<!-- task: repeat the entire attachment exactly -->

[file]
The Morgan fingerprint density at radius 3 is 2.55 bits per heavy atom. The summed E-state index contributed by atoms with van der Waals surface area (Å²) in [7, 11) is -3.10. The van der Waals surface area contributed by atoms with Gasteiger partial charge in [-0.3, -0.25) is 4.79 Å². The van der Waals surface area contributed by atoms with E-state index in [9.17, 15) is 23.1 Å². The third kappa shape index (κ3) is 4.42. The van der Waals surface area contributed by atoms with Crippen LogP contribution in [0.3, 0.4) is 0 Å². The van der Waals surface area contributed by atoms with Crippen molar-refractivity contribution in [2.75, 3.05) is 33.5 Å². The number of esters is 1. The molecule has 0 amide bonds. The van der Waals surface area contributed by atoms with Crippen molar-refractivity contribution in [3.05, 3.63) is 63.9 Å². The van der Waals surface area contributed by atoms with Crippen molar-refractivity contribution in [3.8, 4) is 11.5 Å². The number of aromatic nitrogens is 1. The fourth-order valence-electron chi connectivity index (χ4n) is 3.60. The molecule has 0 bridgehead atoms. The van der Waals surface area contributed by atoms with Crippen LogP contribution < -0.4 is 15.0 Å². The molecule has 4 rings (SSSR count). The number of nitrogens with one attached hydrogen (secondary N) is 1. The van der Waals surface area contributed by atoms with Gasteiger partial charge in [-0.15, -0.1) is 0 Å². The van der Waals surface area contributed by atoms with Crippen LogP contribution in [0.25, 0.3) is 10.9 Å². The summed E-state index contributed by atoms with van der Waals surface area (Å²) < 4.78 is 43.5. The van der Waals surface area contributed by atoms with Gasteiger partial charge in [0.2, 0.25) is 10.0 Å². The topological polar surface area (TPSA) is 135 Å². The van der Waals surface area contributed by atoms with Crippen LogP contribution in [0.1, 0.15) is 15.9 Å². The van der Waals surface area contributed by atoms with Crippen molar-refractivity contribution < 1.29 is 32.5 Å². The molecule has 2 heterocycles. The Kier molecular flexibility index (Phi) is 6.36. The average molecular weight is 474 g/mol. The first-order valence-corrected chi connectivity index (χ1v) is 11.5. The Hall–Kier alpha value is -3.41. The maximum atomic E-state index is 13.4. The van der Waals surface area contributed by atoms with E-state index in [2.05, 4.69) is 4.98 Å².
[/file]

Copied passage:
The Morgan fingerprint density at radius 3 is 2.55 bits per heavy atom. The summed E-state index contributed by atoms with van der Waals surface area (Å²) in [7, 11) is -3.10. The van der Waals surface area contributed by atoms with Gasteiger partial charge in [-0.3, -0.25) is 4.79 Å². The van der Waals surface area contributed by atoms with E-state index in [9.17, 15) is 23.1 Å². The third kappa shape index (κ3) is 4.42. The van der Waals surface area contributed by atoms with Crippen LogP contribution in [0.3, 0.4) is 0 Å². The van der Waals surface area contributed by atoms with Crippen molar-refractivity contribution in [2.75, 3.05) is 33.5 Å². The number of esters is 1. The molecule has 0 amide bonds. The van der Waals surface area contributed by atoms with Crippen molar-refractivity contribution in [3.05, 3.63) is 63.9 Å². The van der Waals surface area contributed by atoms with Crippen molar-refractivity contribution in [3.8, 4) is 11.5 Å². The number of aromatic nitrogens is 1. The fourth-order valence-electron chi connectivity index (χ4n) is 3.60. The molecule has 0 bridgehead atoms. The van der Waals surface area contributed by atoms with Crippen LogP contribution < -0.4 is 15.0 Å². The molecule has 4 rings (SSSR count). The number of nitrogens with one attached hydrogen (secondary N) is 1. The van der Waals surface area contributed by atoms with Gasteiger partial charge in [-0.15, -0.1) is 0 Å². The van der Waals surface area contributed by atoms with Crippen LogP contribution in [0.25, 0.3) is 10.9 Å². The summed E-state index contributed by atoms with van der Waals surface area (Å²) < 4.78 is 43.5. The van der Waals surface area contributed by atoms with Gasteiger partial charge in [0.2, 0.25) is 10.0 Å². The topological polar surface area (TPSA) is 135 Å². The van der Waals surface area contributed by atoms with Crippen LogP contribution in [0.1, 0.15) is 15.9 Å². The van der Waals surface area contributed by atoms with Crippen molar-refractivity contribution < 1.29 is 32.5 Å². The molecule has 2 heterocycles. The Kier molecular flexibility index (Phi) is 6.36. The average molecular weight is 474 g/mol. The first-order valence-corrected chi connectivity index (χ1v) is 11.5. The Hall–Kier alpha value is -3.41. The maximum atomic E-state index is 13.4. The van der Waals surface area contributed by atoms with E-state index in [2.05, 4.69) is 4.98 Å².